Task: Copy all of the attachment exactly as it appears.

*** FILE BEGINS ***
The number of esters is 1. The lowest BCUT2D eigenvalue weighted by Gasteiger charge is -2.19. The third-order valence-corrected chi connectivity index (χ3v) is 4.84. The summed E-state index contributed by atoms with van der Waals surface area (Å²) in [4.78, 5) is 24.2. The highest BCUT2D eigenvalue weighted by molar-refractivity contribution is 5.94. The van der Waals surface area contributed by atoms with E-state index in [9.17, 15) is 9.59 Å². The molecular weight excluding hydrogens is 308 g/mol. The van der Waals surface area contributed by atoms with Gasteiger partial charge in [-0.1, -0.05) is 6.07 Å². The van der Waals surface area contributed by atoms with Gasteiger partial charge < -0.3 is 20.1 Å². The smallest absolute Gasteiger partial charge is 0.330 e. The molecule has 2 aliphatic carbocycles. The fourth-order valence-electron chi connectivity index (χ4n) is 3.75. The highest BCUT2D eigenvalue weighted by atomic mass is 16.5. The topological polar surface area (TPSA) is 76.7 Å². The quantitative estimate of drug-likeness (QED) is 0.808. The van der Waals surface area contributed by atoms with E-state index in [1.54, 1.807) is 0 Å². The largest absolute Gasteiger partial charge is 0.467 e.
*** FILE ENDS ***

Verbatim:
The number of esters is 1. The lowest BCUT2D eigenvalue weighted by Gasteiger charge is -2.19. The third-order valence-corrected chi connectivity index (χ3v) is 4.84. The summed E-state index contributed by atoms with van der Waals surface area (Å²) in [4.78, 5) is 24.2. The highest BCUT2D eigenvalue weighted by molar-refractivity contribution is 5.94. The van der Waals surface area contributed by atoms with E-state index in [9.17, 15) is 9.59 Å². The molecular weight excluding hydrogens is 308 g/mol. The van der Waals surface area contributed by atoms with Gasteiger partial charge in [-0.1, -0.05) is 6.07 Å². The van der Waals surface area contributed by atoms with Gasteiger partial charge < -0.3 is 20.1 Å². The smallest absolute Gasteiger partial charge is 0.330 e. The molecule has 2 aliphatic carbocycles. The fourth-order valence-electron chi connectivity index (χ4n) is 3.75. The highest BCUT2D eigenvalue weighted by atomic mass is 16.5. The topological polar surface area (TPSA) is 76.7 Å². The quantitative estimate of drug-likeness (QED) is 0.808. The van der Waals surface area contributed by atoms with E-state index in [1.54, 1.807) is 0 Å². The largest absolute Gasteiger partial charge is 0.467 e.